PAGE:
Committee on the Hill. We have just had news that the appropriations for Germany,
Austria, Korea and Japan have been cut by $175,000,000 so that as it stands now we only
have enough funds to carry us through March. We cannot count on a deficiency
appropriation after that time for we are then charged by Congress with failure to allocate
appropriated funds so that they will last for the full year. In addition the British have told
us that they are having difficulty holding up their financial end in the bi-zonal area and
have indicated that they will not long be able to do so. I thought the French government
should know of these difficulties. The principal objective at the present seems to me to
get increased coal production which is the one thing all Europe needs and then to get it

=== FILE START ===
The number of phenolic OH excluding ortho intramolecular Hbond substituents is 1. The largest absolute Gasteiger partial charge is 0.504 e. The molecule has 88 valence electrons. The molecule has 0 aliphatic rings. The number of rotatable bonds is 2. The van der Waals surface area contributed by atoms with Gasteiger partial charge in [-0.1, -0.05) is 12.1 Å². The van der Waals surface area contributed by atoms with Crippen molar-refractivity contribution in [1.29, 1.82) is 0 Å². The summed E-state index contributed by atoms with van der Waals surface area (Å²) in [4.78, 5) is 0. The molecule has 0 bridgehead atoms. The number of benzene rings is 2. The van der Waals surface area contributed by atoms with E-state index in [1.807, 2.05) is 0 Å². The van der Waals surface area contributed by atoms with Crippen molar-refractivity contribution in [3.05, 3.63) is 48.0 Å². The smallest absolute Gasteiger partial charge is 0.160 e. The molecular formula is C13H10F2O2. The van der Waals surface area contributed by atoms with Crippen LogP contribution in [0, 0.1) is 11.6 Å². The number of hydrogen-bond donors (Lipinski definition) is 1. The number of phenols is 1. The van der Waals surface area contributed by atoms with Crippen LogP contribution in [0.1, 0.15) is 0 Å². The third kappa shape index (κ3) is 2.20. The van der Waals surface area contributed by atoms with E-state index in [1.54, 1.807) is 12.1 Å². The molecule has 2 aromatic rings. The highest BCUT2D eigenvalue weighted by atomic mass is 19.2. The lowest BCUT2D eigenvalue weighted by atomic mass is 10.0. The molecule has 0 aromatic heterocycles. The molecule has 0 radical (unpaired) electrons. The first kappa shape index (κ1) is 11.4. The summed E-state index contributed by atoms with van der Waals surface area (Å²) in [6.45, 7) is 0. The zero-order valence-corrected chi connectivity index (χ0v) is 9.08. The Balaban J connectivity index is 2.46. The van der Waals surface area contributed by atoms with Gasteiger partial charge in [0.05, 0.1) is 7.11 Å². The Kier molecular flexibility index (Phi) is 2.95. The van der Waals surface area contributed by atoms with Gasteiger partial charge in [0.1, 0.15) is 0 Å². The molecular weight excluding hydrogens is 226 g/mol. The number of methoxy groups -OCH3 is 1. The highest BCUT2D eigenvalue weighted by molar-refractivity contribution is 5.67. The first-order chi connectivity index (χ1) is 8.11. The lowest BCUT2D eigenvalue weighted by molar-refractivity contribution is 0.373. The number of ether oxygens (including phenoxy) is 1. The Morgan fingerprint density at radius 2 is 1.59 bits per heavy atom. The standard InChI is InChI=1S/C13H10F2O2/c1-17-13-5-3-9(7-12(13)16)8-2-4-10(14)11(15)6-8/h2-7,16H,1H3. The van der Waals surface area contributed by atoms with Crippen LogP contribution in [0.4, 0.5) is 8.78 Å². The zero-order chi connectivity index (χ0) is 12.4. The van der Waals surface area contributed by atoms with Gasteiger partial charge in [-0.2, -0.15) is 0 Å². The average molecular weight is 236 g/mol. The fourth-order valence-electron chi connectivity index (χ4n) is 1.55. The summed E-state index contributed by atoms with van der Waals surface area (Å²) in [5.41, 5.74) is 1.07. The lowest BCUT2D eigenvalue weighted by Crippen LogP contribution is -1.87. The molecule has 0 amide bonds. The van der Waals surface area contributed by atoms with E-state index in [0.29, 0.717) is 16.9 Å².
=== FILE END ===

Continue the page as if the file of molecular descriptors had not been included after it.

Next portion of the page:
properly allocated.
I said there was one aspect of the matter which I did not fully understand and that
is why Mr. Bidault wanted publicity concerning the level of industry agreement. I said
that now Molotov knows all about the difficulties and would certainly make full use of
the public discussion. I supposed Mr. Bidault’s attitude on German industry would help
him politically in France.
Mr. Bonnet replied that leaks concerning the impending level of industry
agreement had come out first from Germany and coupled with the announcement of our
new directive to General Clay had created such agitation in France and had given such
ammunition to the Communists that Mr. Bidault felt that he had to make his position
clear. He said that his Government could not see the urgency of proceeding with the
agreement since German industry will probably not reach the level already accepted by
quadri-partite agreement for several years. I said that while this was true our people in
Germany said that it was important to let the Germans know what plants would be